The CBDC seeks to increase the country’s capacity for international trade with countries without U.S. dollar reserves.
The Reserve Bank of India (RBI) has been actively pursuing conversations with the central banks of 18 other nations to investigate the viability of cross-border payments using its central bank digital currency (CBDC), also known as the “digital rupee.” The Economic Times covered this incident on June 27, shedding light on statements made by RBI Governor Shaktikanta Das regarding India’s plans for the digital rupee in international trade.
In a lecture given in London, Governor Das emphasized the significance of developing a strong global trade infrastructure to underpin the digital rupee. By the beginning of July, the RBI intended to hit a critical milestone: one million domestic users of the digital rupee, a symbol of the CBDC’s expanding use and acceptance in India.
According to the study, starting July 2022, banks from 18 different nations have started the process of opening rupee vostro accounts. These accounts enable foreign banks to store Indian rupees to support international trade. According to Governor Das, India is eager to encourage the usage of the digital rupee as a payment option for nations that have trouble accessing a sufficient supply of US dollars.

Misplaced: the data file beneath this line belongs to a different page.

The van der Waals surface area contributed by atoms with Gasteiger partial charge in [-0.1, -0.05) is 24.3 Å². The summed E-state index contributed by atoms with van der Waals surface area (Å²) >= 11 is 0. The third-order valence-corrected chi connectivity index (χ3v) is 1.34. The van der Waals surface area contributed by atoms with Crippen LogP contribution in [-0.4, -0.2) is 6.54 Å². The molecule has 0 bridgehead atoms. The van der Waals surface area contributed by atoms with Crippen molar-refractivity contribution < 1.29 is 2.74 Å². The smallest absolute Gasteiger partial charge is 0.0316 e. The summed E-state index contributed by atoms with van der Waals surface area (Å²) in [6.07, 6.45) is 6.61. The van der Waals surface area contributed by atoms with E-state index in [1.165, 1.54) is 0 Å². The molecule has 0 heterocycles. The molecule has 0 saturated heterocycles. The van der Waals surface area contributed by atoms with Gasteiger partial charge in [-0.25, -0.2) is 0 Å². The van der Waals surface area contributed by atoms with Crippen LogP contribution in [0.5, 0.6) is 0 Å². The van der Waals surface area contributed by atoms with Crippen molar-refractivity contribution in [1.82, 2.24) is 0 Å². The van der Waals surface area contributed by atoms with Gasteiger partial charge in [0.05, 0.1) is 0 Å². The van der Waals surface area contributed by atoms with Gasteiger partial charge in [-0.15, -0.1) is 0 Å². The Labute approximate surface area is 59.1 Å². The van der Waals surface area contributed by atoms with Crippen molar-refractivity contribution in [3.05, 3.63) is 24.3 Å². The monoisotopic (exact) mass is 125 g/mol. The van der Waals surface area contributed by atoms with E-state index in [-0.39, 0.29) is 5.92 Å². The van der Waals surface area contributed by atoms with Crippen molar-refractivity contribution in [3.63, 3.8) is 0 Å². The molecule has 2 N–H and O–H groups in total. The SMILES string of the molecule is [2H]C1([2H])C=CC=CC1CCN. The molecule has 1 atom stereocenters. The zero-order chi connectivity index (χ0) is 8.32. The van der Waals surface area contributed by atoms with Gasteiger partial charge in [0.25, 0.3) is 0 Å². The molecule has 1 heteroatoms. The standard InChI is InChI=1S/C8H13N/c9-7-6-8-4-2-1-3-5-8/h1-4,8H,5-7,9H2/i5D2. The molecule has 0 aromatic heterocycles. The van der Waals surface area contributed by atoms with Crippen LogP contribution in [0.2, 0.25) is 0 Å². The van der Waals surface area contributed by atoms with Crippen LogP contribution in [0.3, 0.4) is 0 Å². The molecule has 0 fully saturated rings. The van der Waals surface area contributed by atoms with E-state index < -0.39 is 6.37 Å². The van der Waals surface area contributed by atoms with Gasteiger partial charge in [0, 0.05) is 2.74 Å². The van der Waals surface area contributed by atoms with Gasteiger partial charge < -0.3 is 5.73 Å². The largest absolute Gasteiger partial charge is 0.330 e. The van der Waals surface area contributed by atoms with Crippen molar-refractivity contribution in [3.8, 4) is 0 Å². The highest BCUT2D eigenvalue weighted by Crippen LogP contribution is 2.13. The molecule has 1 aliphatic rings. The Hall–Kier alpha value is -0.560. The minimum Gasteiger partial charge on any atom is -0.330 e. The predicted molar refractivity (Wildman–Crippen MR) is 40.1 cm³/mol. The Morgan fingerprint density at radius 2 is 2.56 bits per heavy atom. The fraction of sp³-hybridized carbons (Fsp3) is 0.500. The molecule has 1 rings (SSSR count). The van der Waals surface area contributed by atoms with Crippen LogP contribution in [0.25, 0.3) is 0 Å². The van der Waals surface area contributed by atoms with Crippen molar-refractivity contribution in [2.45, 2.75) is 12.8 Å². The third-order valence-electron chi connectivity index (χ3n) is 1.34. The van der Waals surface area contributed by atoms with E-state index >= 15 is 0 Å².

“In India, we have no shortage of dollars, but in some other markets, due to a shortage of dollars, they are unable to do imports.”
One of the main reasons India is focusing on using the digital rupee for cross-border payments is to preserve the nation’s U.S. dollar reserves, in addition to promoting international trade. India wants to lessen its reliance on the dollar and increase its economic independence by promoting the use of the digital rupee.
The RBI has taken a proactive approach to the rollout of the digital rupee, kicking up a pilot project for the wholesale version in November 2022 and a retail version in February 2023. These pilots act as a usability and functionality test bed for the CBDC.
Additionally, the RBI and the Central Bank of the United Arab Emirates formed a partnership in March to investigate the creation of a CBDC bridge for commerce and remittances between the two nations.
The RBI exhibits India’s commitment to utilizing CBDC technology to promote international transactions by its interactions with foreign central banks and its pursuit of cross-border payments using the digital rupee. India wants to promote economic growth, improve financial inclusion, and establish itself as a leader in the world of digital currencies. To do this, it is looking at the potential of CBDCs in cross-border trade.